As many of our customers begin to use FullStory, we often hear this kind of question:
Okay, so I have FullStory running on our site, but there’s a button in our UI that I’d love to understand more about. I’d like to know who clicks it, how often it has been clicked, and what the user experience looked like ahead of and following the click event. Is this possible?
I’ll be honest: This is a question we love… because getting to answer it makes us feel, well, like a hero! Okay. Let’s get into a simple example…
In the screenshot below, you’ll notice a blue arrow that I’ve called out with a circle. See it? Great. That’s the button we want to understand more about.
As you might have guessed, it’s a button that site visitors often click as part of FullStory’s signup process. And as a key moment in the life of a new customer, I’d like to know everything I can about the experience that led a visitor to click that button. FullStory helps you find events like this by automatically connecting events to the relevant elements via their CSS selectors. In other words, there’s no need for handwritten code to record events; it’s automatic. So what we need is the CSS selector that’s associated with the button.
In three simple steps, here’s how you can determine what that is:
- Navigate to the page where the button you care about is located.
- Right click on that button and select “Inspect Element”.
- The associated CSS selector should be right in front of us at this point. Note what it’s labeled — in this case, it’s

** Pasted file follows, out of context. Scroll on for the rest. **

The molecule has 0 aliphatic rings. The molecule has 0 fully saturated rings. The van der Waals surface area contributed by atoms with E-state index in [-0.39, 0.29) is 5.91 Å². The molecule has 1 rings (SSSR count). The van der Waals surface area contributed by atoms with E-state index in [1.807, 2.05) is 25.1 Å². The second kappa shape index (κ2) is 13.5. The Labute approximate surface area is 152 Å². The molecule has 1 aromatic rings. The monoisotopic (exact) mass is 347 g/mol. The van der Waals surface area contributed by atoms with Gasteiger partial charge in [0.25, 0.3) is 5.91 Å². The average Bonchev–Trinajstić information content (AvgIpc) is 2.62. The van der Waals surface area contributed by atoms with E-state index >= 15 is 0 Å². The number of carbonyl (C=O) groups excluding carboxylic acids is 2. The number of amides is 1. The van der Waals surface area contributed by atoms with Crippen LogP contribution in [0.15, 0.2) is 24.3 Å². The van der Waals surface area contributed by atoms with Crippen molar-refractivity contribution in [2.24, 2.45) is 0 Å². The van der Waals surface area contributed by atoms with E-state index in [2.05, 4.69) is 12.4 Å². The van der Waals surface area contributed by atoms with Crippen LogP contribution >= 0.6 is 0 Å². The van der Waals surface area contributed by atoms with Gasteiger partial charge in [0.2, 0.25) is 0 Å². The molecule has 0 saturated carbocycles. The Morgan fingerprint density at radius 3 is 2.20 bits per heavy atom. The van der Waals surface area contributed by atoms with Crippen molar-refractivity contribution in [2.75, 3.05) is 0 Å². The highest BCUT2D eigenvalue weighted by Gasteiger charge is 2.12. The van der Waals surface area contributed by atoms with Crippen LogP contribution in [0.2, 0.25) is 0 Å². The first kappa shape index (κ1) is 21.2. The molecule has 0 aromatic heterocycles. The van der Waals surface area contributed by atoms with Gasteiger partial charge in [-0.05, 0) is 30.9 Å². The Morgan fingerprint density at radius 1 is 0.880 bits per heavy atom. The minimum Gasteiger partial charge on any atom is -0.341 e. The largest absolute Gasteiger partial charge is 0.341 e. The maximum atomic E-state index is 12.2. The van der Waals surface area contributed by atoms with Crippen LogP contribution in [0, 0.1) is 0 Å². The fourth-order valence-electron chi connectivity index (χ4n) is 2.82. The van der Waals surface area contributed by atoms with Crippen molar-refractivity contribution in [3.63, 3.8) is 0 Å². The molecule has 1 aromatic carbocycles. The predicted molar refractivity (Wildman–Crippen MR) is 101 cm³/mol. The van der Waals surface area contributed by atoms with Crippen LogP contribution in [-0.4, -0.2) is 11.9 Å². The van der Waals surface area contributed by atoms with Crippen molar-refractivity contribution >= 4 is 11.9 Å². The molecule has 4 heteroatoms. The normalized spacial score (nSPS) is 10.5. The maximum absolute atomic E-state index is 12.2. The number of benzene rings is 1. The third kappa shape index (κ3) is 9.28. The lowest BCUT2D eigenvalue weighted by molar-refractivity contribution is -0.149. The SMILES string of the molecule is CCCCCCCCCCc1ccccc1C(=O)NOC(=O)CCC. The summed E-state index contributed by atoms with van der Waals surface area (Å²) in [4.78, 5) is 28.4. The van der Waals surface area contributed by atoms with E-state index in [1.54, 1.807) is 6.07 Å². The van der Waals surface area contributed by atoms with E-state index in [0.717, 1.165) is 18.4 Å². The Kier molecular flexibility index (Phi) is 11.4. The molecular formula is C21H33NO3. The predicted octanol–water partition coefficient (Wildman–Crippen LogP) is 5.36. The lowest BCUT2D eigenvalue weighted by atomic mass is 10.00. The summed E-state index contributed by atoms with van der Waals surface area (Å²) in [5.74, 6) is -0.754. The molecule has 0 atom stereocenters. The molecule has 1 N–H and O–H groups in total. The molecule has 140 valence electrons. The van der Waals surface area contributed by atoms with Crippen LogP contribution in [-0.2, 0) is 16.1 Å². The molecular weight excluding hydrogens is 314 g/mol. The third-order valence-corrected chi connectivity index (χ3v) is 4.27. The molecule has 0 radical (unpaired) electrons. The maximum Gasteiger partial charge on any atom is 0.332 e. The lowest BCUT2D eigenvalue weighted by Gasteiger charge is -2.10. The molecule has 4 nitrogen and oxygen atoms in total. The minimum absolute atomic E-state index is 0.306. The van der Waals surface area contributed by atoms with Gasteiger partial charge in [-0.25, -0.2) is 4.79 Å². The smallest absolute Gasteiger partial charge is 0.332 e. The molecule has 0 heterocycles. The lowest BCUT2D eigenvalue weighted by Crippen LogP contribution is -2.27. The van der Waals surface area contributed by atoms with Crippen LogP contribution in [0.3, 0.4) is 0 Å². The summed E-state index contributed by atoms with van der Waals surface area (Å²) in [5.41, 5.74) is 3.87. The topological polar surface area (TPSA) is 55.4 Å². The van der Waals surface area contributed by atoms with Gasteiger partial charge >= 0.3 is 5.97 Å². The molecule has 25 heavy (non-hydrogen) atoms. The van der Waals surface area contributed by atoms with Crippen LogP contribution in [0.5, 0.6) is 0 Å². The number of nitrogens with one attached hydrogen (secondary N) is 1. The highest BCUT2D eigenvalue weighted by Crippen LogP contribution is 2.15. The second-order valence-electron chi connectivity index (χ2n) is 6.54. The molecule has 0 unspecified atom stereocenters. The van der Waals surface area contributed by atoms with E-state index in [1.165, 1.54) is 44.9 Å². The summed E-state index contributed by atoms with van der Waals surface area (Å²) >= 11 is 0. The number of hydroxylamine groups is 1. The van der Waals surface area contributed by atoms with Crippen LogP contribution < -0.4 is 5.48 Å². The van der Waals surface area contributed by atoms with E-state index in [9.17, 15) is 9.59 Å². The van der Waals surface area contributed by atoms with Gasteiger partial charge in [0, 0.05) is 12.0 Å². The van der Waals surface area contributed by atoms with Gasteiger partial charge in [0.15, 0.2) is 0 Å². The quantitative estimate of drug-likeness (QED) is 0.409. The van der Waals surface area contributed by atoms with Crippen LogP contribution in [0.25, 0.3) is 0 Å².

Now, the fun begins as you use FullStory to instantly find people and sessions that match exactly what you’re looking for. In FullStory,
click the magnifying glass icon, then Event Scope > Clicked. Finally, enter [2017 update] start typing the CSS selector we found earlier (
.signup-arrow) into the OmniSearch bar and you’ll see the list of visitors shrink to those who match.
Hit the play button on a user, lean back, and let FullStory help you get a more complete picture of your app’s user experience. If you want to save the search for later, just save it as a segment and instantly it will be made available for the rest of your team.
So that’s how to make CSS selectors work for you. Of course, after writing this up I can’t help but notice the many ways we can make this process a lot easier. We could do so much more! So while you give this a try, I’m going to draw up some improvements …
All modern browsers have a native Inspect Element tool. Firefox and Chrome require no special setup. In Safari, go to Preferences and enable the Show Develop Menu in the Advanced tab. In Internet Explorer, simply press F12 to activate Developer Tools. Once Inspect Element has been enabled, you can hover your mouse over the element you want to examine and right-click to see the Inspect Element option. ↩︎
Pro-tip: More often than not, you can just start typing and let FullStory’s autocomplete guide you directly to the CSS selector you’re looking for. ↩︎